Invited to appear as a talking head on a local TV station’s discussion about the City University, I found myself up against two opponents of remedial education–men with degrees from elite private colleges and absolutely no social contact with CUNY students. Well-dressed, well-connected and pleased with their own success, they wanted to “save” CUNY from low standards and “insure” that the degrees we issued were worthwhile.
Feeling ambushed, I left the studio furious with myself for agreeing to this set-up. Then an employee carrying TV equipment shyly came up to me.
“You were great,” he said. “I’m a graduate of Manhattan Community College, and you were absolutely on target.” It was yet another accidental encounter with a successful CUNY graduate–one of the thousands my colleagues and I run into wherever we go–in banks, in offices, in the state leg-islature, in Mayor Rudy Giuliani’s own city bureaucracies.
In his recent recommendation that CUNY’s six community colleges, which serve 65,000 students in New York’s five boroughs, cease offering remedial education and leave that function to private contractors, Mayor Giuliani disregards the hard-won accomplishments of these young men and women from the era of open admissions.
Whatever our shortcomings–and our shortages of resources–the City University has helped the city fashion a middle class made up of minorities and ethnic groups that otherwise would not have attended college.
The mayor is basing his plan to remove remedial education from the community colleges on one apparently damning statistic: Only one percent of students receive their degrees within two years.
Everyone familiar with community colleges knows that graduation rates are the least important measure of the system. The mission of the two-year colleges is not to post impressive test scores or graduation rates. It is to give people who are academically disadvantaged an opportunity to find a niche in society and give them help in their career ambitions.
Instead of citing stats, we need to look at what happens to students as they pass through the system. Have their lives improved? Has the life of the city benefited? Have the schools provided services to students that have helped them get ahead in their lives? By those standards, I think the colleges have been a major success.
Graduation rates are kept low by a number of factors. Many community college students transfer to four-year colleges, both public and private, prior to getting their two-year associate’s degree. Others get the job training they need and quit school to join the workforce. And many of our students register to take a few classes without ever intending to graduate.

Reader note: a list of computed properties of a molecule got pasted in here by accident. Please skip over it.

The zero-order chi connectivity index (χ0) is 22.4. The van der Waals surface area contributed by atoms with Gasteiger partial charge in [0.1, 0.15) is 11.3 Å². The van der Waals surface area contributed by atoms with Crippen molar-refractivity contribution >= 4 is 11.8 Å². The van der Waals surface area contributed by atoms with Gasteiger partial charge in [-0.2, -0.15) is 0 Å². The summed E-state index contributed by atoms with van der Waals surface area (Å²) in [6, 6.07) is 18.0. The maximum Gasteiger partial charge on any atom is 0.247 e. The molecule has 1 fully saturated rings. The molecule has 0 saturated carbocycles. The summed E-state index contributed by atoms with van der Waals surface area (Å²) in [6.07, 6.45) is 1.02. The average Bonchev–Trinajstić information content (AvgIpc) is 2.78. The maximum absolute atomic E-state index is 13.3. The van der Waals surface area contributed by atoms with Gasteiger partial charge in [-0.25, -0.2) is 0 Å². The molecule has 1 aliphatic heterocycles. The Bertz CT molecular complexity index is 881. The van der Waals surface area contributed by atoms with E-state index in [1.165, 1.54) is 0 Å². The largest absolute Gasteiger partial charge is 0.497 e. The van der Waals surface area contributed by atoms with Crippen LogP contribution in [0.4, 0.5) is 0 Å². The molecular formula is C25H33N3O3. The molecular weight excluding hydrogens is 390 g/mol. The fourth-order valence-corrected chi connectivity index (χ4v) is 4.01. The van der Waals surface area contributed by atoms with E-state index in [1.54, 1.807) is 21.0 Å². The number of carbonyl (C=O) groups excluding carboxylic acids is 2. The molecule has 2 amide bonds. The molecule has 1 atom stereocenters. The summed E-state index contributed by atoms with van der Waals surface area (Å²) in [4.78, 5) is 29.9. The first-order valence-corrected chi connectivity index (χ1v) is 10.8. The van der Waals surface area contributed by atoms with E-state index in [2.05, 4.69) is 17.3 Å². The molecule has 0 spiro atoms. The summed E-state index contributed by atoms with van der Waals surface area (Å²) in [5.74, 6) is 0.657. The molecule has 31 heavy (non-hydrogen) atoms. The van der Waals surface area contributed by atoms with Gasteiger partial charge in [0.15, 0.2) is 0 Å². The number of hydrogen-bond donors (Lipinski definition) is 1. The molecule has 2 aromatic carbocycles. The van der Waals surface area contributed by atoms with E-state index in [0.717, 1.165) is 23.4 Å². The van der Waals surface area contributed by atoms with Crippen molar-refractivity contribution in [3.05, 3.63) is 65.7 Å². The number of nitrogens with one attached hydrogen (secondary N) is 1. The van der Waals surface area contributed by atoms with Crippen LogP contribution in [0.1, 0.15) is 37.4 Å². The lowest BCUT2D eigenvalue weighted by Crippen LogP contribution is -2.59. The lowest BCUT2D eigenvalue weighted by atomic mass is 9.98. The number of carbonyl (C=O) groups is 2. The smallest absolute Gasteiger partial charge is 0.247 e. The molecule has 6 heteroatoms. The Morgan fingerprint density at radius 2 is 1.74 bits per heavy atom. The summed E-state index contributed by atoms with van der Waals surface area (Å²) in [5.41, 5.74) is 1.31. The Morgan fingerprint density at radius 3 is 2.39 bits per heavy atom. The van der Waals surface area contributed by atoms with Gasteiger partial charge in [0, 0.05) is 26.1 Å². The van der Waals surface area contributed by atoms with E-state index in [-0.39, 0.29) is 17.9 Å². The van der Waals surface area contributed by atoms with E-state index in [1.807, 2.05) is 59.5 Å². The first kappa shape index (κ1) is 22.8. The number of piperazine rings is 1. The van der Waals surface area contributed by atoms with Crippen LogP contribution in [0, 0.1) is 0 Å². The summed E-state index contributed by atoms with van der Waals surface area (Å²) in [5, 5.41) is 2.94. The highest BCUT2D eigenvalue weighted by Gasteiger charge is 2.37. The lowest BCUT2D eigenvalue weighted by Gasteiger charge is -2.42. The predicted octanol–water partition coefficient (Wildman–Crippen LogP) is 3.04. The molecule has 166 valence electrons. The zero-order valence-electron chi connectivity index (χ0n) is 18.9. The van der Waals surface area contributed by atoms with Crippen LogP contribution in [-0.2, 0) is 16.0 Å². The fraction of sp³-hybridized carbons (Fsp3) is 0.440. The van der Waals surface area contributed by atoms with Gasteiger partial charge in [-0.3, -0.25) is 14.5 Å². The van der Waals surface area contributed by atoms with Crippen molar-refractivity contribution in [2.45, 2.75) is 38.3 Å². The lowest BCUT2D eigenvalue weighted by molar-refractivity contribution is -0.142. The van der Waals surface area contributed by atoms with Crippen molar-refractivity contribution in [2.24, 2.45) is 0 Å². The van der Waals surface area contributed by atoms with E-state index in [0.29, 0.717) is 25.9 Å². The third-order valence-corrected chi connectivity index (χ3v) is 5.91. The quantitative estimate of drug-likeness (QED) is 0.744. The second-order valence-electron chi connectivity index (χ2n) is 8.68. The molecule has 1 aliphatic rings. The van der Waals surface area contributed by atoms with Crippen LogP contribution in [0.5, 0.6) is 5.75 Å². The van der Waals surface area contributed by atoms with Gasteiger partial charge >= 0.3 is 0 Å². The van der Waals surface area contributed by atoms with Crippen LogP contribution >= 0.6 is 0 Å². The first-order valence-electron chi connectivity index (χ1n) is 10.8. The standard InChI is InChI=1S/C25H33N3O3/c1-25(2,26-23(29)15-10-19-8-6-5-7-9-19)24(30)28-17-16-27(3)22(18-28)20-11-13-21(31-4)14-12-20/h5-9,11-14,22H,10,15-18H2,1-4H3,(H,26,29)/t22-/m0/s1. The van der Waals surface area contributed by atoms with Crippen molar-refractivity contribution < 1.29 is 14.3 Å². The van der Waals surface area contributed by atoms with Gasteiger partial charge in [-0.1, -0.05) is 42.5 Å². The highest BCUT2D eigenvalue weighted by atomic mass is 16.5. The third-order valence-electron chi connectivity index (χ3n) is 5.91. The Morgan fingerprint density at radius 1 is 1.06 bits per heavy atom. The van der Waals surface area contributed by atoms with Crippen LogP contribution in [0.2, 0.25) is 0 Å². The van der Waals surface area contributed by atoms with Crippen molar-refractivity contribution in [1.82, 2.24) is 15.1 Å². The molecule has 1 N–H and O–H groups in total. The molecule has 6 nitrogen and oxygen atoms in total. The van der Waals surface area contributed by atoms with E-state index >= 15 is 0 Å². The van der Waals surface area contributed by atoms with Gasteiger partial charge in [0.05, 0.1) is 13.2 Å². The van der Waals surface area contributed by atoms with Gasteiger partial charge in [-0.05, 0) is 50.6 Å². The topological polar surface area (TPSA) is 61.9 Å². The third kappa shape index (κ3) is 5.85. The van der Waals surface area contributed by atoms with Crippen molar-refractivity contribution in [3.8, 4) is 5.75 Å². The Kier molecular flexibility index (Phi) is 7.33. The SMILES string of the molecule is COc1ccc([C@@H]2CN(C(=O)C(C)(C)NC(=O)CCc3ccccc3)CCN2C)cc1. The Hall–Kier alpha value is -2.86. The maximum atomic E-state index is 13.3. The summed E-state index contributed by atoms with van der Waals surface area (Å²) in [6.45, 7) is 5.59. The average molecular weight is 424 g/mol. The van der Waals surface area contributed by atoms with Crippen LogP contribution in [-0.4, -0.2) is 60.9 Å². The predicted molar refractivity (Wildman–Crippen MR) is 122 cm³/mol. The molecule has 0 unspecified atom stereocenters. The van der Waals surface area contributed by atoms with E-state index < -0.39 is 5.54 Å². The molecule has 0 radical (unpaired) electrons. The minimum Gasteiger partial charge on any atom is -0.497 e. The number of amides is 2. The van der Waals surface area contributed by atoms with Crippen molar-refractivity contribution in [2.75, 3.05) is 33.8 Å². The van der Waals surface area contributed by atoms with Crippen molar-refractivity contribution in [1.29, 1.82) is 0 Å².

After eight years, nearly 50 percent of CUNY community college students do, in fact, graduate. Nationally, a 25 percent community college graduation rate within four to five years is standard.
Why is the average student’s tenure so much longer in the city? Because the typical CUNY student doesn’t fit the standard profile of other college students around the nation. That’s what makes the system so valuable. They’re immigrants; they’re often poor; they’re late bloomers; they’re people who wake up to the realization that they are ready to do serious work later in life than the typical middle-class freshman. Many have GEDs or have not been in classes for years and need to build skills for college-level work.
A full 70 percent of CUNY students at some point in their college careers attend school part-time. Many of our students–two-thirds–work one or two jobs to make ends meet and simply don’t have time to take classes full-time. Others go part-time because they can’t afford full-time tuition.
And as many as 40 percent of the students are adults with family obligations who are forced to drop out of schools for years before returning to get their degrees.
Needless to say, these are not the easiest students to deal with because they often need remedial classes to be capable of performing at the college level. But the effort is worth it when you consider what is gained.
At CUNY’s community colleges, 35 to 40 percent of stu-dents requiring remedial classes move into regular courses after only one semester. Most of the rest pass out of remedia-tion after two semesters.
If the community colleges are not permitted to provide remedial courses, they will have to turn away the mass of stu-dents who need their help. The mayor’s proposal would result in plummeting enrollment–and possibly the end of some schools as educational centers in their communities.
It’s clear that Giuliani’s attack fits perfectly with his long-term, not-so-well-disguised objective: to downsize the univer-sity and reduce the public sector, just like the Manhattan Institute and Change New York suggest. Without remediation, he could justify closing down some of the system’s campuses, replacing them with fly-by-night private contractors who would deliver remediation services for, he says, a fraction of the current cost.
As it stands now, New York City’s contribution to its community colleges is already among the lowest of any municipality in the country, despite the fact that CUNY tuition is among the highest. And where do most of these remedial students the mayor vilifies come from? The very same public school system that Giuliani gutted during his first term.
In attempting to abolish remedial classes, the mayor is punishing others for his own failings and threatening one of the best vehicles low-income New Yorkers have of escaping educational–and economic–poverty.
Professor Sandi Cooper, an ex-officio member of the CUNY Board of Trustees, is chair of the University Faculty Senate.